RICHARD BARNES: Murmur + Refuge at FOLEY

Murmur no. 1, 2005. 44 x 44 inches, Pigment print

Murmur no. 13, 2006. 44 x 44 inches, Pigment print

In Murmur, Barnes observes the flocks of starlings that cloud the skies of EUR, a suburb of Rome.  In this series, Barnes depicts nature as it behaves on it’s own, alive and breathing.  The photographs capture the birds’ aerial displays, which seem to take on the form of suspended mesh sculpture, and the uncontrollable fluctuation of nature as it moves on its own.

Green Leaf Nest, 2000. Pigment print

Refuge examines the complex architecture of bird nests, constructed from elements of the natural world and debris discarded by humans.  The nests are intricate structures, unique in shape and form. Murmur and Refuge are part of Barnes' larger series, Animal Logic.
through February 23, 2014

+  +  +

Elizabeth Avedon: Is your work collaborative or do you work resolutely by yourself?

Richard Barnes: I enjoy working collaboratively. While in Rome, I entered into what was perhaps the most fruitful collaboration of my career to date. I produced “Murmur” with Alex Schweder, an architect and video artist, and Charles Mason, a composer. “Murmur” forms another chapter in my book (Animal Logic, Princeton Architectural Press) and is an investigation into the flocks of starlings which every winter fill the evening sky over Rome. No one is quite sure why the starlings stopover in Italy but before roosting for the night, they converge on the city from the countryside in flocks numbering in the hundred of thousands. This would be impressive enough in it’s own right, but they also do these incredible aerial displays that resemble drawings or computer animation written large overhead. The effect is awe-inspiring, though the Romans detest this “invasion of the starlings”.

Elizabeth Avedon: There is a surreal quality to these images. Do you regard yourself as a Surrealist or feel an affinity with the notion of the images as a kind of dream?  

Richard Barnes: I certainly have an affinity for surrealist imagery. I don’t see how it can be avoided as it’s so ubiquitous in our time, from movies and books to advertising. What sets my work apart is that it grows out of a documentary tradition and from this straight ahead or forensic approach I subvert the document through either juxtaposition or de-contextualization of an object from its surroundings, thereby rendering it hyper-real. I believe real life is strange and surreal enough if one looks a little longer and harder than to attempt to make something surreal on purpose, which usually comes off as contrived. As far as my images conjuring up the realm of a dream reality in someone, I would take this as an indication that they are working.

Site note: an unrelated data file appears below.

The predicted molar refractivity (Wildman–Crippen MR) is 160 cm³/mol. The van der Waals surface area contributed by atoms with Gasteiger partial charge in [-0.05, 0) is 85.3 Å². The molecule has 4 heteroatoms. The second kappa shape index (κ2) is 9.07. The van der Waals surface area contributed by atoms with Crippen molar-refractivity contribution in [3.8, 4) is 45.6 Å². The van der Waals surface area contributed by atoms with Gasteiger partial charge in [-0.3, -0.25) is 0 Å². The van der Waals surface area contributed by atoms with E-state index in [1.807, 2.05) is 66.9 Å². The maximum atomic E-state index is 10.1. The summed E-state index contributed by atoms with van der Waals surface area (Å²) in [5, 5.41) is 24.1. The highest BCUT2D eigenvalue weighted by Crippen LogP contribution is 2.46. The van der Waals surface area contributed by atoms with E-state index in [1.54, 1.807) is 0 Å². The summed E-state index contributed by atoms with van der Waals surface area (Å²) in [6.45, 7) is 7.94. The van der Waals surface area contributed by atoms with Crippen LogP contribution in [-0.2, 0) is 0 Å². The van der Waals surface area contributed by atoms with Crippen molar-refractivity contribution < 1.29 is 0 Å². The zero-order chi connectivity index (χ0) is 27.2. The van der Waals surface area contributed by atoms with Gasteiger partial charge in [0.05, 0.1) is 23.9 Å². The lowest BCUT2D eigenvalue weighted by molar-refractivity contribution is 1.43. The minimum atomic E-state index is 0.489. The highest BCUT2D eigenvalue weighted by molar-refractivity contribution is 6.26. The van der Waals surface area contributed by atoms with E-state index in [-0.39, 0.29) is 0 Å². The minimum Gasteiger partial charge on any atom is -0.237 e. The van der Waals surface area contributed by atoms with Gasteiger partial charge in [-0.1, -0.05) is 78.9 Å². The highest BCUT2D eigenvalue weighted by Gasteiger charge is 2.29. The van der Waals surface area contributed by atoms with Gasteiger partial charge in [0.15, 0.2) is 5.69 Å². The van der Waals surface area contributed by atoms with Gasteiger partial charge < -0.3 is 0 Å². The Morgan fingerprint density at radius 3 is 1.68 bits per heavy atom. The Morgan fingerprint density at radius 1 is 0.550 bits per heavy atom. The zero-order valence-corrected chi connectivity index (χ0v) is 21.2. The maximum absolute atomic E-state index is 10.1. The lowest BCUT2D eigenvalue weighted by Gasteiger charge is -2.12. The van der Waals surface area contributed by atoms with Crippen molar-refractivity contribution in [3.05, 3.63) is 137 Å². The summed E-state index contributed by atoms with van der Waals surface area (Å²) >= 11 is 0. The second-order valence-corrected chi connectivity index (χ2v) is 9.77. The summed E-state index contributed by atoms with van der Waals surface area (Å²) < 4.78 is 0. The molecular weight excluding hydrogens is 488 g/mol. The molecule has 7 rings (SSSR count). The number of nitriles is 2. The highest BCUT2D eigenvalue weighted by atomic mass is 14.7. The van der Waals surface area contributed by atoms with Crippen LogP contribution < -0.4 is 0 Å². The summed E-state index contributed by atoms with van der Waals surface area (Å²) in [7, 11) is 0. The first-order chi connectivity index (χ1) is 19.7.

Murmur Installation, 22 4th St at Market, San Francisco
Permanent installation commissioned by Jamestown LP


NIR ARIELI: Inframen at Daniel Cooney

Austin, 2012. © Nir Arieli

 Clinton, 2012. © Nir Arieli

"Inframen" at Daniel Cooney Fine Art is a striking series of black and white infrared images of male dancers by New York based photographer Nir Arieli. "The infrared technique allows the artist to examine below the skin, to reveal the blemishes, scars, stretch marks, sun damage and other traces of wear that lie below the surface of his subject's outward appearance. As dancers, the men express themselves with their bodies, at once pushing their physical limits and maintaining beauty in their appearance and movements."

Nir Arieli launched his career as a military photographer, before receiving a scholarship to the School of Visual Arts in New York - he graduated with honors and has received numerous awards since. If you are in New York, don't miss this exhibition.

Elizabeth Avedon: What brought you to work with dancers which appear in most of your work?

Nir Arieli: My cousin Tal, an incredible dancer,